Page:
7. Comment. We will have in-house and external commentators daily who will offer their personal opinions, backed up with data and reasoning, on the most current and important issues facing Malaysian business. And yes, we will get commentators for foreign news as well.

8. Raise issues. We intend to focus on some of the issues that periodically face us, highlighting them and looking in-depth at them and what we should be doing to overcome them.

9. Suggest solutions. We don’t intend to just highlight problems, we intend to also suggest possible solutions and alternatives through our own analysis and by talking to those in the industry who have the depth of knowledge and experience to offer remedies.

10. Monitor developments. We will keep track of key developments and initiatives and see how they are advancing. We will report and analyse these on-going developments on a regular basis.

That’s really quite a bit on our plate. There’s a lot to be done and we are all quite excited. We are working hard towards providing a product which will prove to be good enough for our readers. Wish us luck, and if we deserve it, please support us by eventually subscribing to us.

A belated Merry Christmas and hope that you have a happy, prosperous and fulfilling New Year.

Deepakgate–Musings on the Law and the Lawyerly


December 27, 2012

Deepakgate–Musings on the Law and the Lawyerly

by Terence Netto@http://www.malaysiakini.com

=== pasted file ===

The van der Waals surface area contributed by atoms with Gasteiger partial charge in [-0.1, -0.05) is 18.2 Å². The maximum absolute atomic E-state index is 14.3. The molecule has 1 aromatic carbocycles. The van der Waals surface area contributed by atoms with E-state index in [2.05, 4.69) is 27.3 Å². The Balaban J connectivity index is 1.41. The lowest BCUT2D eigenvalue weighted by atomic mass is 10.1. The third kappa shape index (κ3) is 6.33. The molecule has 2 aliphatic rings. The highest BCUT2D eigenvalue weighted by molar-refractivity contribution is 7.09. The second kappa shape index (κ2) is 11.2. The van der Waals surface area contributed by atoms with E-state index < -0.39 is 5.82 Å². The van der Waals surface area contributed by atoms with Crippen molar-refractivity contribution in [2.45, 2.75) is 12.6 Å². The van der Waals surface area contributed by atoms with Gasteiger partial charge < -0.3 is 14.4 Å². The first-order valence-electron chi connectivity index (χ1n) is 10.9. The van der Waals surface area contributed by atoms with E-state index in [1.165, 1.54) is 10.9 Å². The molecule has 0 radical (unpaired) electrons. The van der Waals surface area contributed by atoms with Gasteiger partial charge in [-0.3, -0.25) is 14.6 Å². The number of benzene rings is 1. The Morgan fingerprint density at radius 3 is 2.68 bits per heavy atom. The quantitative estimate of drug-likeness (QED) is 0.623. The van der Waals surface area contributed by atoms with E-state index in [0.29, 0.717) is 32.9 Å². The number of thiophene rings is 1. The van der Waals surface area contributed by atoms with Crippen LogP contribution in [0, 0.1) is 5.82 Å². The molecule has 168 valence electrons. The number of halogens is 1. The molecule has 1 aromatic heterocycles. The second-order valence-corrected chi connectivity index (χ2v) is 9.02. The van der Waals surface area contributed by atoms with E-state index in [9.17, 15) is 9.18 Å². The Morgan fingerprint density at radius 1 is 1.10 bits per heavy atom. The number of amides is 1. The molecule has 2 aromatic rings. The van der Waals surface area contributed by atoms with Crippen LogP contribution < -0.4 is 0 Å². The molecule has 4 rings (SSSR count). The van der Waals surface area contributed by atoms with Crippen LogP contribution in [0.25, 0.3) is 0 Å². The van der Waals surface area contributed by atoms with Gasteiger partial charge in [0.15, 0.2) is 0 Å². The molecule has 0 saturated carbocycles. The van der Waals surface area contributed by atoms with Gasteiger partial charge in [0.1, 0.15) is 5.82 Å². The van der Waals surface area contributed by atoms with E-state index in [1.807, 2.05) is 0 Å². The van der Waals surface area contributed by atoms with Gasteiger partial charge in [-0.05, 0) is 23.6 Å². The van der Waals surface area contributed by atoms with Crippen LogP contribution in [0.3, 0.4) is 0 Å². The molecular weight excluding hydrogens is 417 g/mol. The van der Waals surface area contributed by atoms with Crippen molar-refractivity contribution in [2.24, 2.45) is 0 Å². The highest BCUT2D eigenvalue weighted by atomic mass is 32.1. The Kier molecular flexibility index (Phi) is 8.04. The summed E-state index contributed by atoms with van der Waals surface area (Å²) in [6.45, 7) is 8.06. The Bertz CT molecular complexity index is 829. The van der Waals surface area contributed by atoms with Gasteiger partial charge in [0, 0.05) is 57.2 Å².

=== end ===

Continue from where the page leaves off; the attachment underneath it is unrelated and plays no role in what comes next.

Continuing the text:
COMMENT You can damn with faint praise; you can also achieve the same with an aria of it. An example of the first was when George Bernard Shaw extended two tickets to the opening night of one of his plays to Winston Churchill. “One for you and another for a friend, if you have one,” jibed the playwright.

Britain’s wartime leader volleyed back: He said he would like to attend the opening night’s programme but official duties prevented him; however, he would be free to attend the second night’s staging, “if there is one.”

NONEPrivate eye P Balasubramaniam’s lawyer, Americk Singh Sidhu, laid it on copiously when he praised fellow legal practitioner Cecil Abraham’s integrity which he said was a byword among lawyers in the latter’s 40 years of service to the Malaysian Bar.

Americk (right) said he could not conceive that someone of Abraham’s vaunted stature would countenance the drawing up of a false statutory declaration such as carpet trader Deepak Jaikishan had indicated was the case with Balasubramaniam’s second SD that reversed the sensational avowals contained in his first.

Given the gravity of the contents of his first SD, elements of which shed light on the 2006 murder of the Mongolian woman Altantuya Shaariibuu, there was no taking the matter lightly.

Days have passed since Americk unequivocally vouched for Abraham’s probity, but Abraham himself is seemingly unperturbed by the brouhaha, holding his counsel in the face of a hail of imprecations.